The way we welcome a new President has changed so much that the experience isn’t just a matter of gathering with loved ones on the rug in the living room and huddling around a TV or a radio. We communicate with our friends and family, with our global community instantly. When Barack Hussein Obama prepared to take the Oath of Office, every detail was tracked, documented, and spread across the Internet. We all knew McCain and Hillary Clinton were at a disadvantage because they weren’t candidates who understood this about the modern world. Obama was. And is.
And so it went, that 2009 brought in a man who wasn’t just a President whose election was won on television, it was won on the Internet. For the first time, viewers didn’t necessarily need to be plugged into TV to watch. There was streaming video on CNN and NBC. There was a YouTube of the speech moments later.
Obama’s speech will likely be turned into inspirational YouTube compilations set to music and spread throughout the web. Those videos will get response videos made to them. This isn’t just a momentary cultural event, this is a deeply embedded one.
The inauguration was shared much the way the election was person to person, link to link, site to site. But there was something different in the air last Tuesday, something most of us have never experienced. Optimism bobbed up to the surface. People were proud to carry the American flag and wear red, white, and blue. The day we accepted our new President was a day for celebration for both Democrats and Republicans because even those who loathe the liberals can’t help but be blown back by the hot winds of history in the making.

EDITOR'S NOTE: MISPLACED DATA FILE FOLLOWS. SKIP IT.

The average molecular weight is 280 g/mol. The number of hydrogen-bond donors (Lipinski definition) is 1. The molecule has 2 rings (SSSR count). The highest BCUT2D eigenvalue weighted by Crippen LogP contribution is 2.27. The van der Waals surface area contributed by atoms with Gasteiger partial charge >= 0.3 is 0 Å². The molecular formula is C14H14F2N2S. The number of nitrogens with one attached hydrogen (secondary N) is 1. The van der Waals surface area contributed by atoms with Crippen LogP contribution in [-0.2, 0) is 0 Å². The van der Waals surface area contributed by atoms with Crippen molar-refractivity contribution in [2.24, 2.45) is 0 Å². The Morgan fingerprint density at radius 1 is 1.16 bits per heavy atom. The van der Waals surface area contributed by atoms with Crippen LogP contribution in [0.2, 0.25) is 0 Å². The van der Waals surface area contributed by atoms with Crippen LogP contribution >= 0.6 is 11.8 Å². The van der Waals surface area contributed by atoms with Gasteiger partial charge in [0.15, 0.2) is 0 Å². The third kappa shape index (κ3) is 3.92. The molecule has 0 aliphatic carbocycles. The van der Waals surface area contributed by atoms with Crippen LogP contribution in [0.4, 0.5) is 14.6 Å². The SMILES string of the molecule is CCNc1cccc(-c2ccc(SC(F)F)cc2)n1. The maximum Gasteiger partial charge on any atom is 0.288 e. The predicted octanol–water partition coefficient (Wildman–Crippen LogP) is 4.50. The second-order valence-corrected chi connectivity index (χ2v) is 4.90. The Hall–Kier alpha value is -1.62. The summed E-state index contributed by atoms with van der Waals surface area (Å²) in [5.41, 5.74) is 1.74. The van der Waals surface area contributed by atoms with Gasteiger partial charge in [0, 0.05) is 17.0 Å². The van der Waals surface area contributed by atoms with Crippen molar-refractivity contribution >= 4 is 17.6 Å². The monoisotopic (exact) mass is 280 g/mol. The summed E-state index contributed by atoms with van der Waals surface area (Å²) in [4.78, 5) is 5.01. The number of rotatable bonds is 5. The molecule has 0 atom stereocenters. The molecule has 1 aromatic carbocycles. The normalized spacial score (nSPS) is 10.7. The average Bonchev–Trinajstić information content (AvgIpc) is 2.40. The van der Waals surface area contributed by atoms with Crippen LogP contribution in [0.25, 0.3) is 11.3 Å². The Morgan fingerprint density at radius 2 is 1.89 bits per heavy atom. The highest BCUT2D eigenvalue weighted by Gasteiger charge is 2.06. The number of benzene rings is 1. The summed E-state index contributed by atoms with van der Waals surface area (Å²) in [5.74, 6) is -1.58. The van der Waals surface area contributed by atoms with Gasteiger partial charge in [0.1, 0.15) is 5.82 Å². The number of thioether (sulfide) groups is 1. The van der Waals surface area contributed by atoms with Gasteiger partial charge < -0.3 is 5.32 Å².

Local network television began covering the inauguration at 4 a.m. Reporters were spending half their time monitoring the vast numbers piling into D.C. and half their time talking about this being the first time an African-American was elected President. Waiting in the wings is the mess Obama is being called upon to clean up. That was also discussed.
But when Obama took the stage, and the crowd roared louder and with more passion than they have in decades, the world felt like it was tipping over into freefall. How far could this thing go? How high? But Obama’s calm words did what they always do: they reassured an anxious crowd that, as long as we work together, everything is going to be closer to fine.
Funnily enough, the democratic spirit of the Internet helps ensure that it will be. While television news may be corporate owned, the people still rule on the wild, wild net. And we finally have a president who refused to give up his Blackberry, so entrenched in technology is he.